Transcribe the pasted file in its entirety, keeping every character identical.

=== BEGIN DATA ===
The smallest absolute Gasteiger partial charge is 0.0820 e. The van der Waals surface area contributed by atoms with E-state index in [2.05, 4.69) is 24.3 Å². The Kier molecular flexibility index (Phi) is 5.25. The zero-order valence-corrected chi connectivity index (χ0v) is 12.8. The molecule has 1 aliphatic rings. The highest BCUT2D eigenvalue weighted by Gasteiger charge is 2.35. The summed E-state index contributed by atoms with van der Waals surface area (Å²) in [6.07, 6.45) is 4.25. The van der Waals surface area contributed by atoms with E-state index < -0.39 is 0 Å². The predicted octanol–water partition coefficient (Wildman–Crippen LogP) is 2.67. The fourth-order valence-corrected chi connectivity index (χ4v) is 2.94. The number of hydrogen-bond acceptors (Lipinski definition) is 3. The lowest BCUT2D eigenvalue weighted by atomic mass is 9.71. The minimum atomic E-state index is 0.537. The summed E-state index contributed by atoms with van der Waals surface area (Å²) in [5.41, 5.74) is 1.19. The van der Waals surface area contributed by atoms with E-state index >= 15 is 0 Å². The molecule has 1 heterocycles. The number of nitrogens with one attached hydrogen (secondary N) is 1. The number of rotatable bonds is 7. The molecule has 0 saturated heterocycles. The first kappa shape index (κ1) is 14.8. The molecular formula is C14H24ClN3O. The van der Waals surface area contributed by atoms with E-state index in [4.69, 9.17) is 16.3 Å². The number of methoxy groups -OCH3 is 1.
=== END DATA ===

The smallest absolute Gasteiger partial charge is 0.0820 e. The van der Waals surface area contributed by atoms with E-state index in [2.05, 4.69) is 24.3 Å². The Kier molecular flexibility index (Phi) is 5.25. The zero-order valence-corrected chi connectivity index (χ0v) is 12.8. The molecule has 1 aliphatic rings. The highest BCUT2D eigenvalue weighted by Gasteiger charge is 2.35. The summed E-state index contributed by atoms with van der Waals surface area (Å²) in [6.07, 6.45) is 4.25. The van der Waals surface area contributed by atoms with E-state index < -0.39 is 0 Å². The predicted octanol–water partition coefficient (Wildman–Crippen LogP) is 2.67. The fourth-order valence-corrected chi connectivity index (χ4v) is 2.94. The number of hydrogen-bond acceptors (Lipinski definition) is 3. The lowest BCUT2D eigenvalue weighted by atomic mass is 9.71. The minimum atomic E-state index is 0.537. The summed E-state index contributed by atoms with van der Waals surface area (Å²) in [5.41, 5.74) is 1.19. The van der Waals surface area contributed by atoms with E-state index >= 15 is 0 Å². The molecule has 1 heterocycles. The number of nitrogens with one attached hydrogen (secondary N) is 1. The number of rotatable bonds is 7. The molecule has 0 saturated heterocycles. The first kappa shape index (κ1) is 14.8. The molecular formula is C14H24ClN3O. The van der Waals surface area contributed by atoms with E-state index in [4.69, 9.17) is 16.3 Å². The number of methoxy groups -OCH3 is 1.